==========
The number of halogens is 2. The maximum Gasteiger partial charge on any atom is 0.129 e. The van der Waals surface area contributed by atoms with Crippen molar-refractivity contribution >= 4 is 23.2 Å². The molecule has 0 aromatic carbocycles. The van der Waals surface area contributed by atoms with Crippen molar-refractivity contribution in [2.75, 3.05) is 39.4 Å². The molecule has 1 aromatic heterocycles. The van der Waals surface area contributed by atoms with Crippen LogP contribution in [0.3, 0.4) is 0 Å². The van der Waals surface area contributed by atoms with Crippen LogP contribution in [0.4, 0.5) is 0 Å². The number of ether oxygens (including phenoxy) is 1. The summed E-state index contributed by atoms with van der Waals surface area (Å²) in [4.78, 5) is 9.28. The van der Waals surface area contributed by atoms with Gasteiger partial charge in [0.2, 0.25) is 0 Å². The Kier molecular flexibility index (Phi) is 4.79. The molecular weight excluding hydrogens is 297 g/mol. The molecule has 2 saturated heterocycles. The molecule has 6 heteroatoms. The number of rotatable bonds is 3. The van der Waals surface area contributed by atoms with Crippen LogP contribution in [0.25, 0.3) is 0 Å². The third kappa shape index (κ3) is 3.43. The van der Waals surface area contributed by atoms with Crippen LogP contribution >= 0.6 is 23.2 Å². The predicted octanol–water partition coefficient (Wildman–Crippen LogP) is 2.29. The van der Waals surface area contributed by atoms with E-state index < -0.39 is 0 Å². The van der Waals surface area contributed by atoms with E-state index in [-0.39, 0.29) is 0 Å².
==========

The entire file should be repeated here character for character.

The number of halogens is 2. The maximum Gasteiger partial charge on any atom is 0.129 e. The van der Waals surface area contributed by atoms with Crippen molar-refractivity contribution >= 4 is 23.2 Å². The molecule has 0 aromatic carbocycles. The van der Waals surface area contributed by atoms with Crippen molar-refractivity contribution in [2.75, 3.05) is 39.4 Å². The molecule has 1 aromatic heterocycles. The van der Waals surface area contributed by atoms with Crippen LogP contribution in [0.3, 0.4) is 0 Å². The van der Waals surface area contributed by atoms with Crippen LogP contribution in [0.4, 0.5) is 0 Å². The number of ether oxygens (including phenoxy) is 1. The summed E-state index contributed by atoms with van der Waals surface area (Å²) in [4.78, 5) is 9.28. The van der Waals surface area contributed by atoms with Gasteiger partial charge in [0.2, 0.25) is 0 Å². The Kier molecular flexibility index (Phi) is 4.79. The molecular weight excluding hydrogens is 297 g/mol. The molecule has 2 saturated heterocycles. The molecule has 6 heteroatoms. The number of rotatable bonds is 3. The van der Waals surface area contributed by atoms with Crippen LogP contribution in [0.25, 0.3) is 0 Å². The third kappa shape index (κ3) is 3.43. The van der Waals surface area contributed by atoms with Crippen LogP contribution >= 0.6 is 23.2 Å². The predicted octanol–water partition coefficient (Wildman–Crippen LogP) is 2.29. The van der Waals surface area contributed by atoms with E-state index < -0.39 is 0 Å². The van der Waals surface area contributed by atoms with E-state index in [-0.39, 0.29) is 0 Å².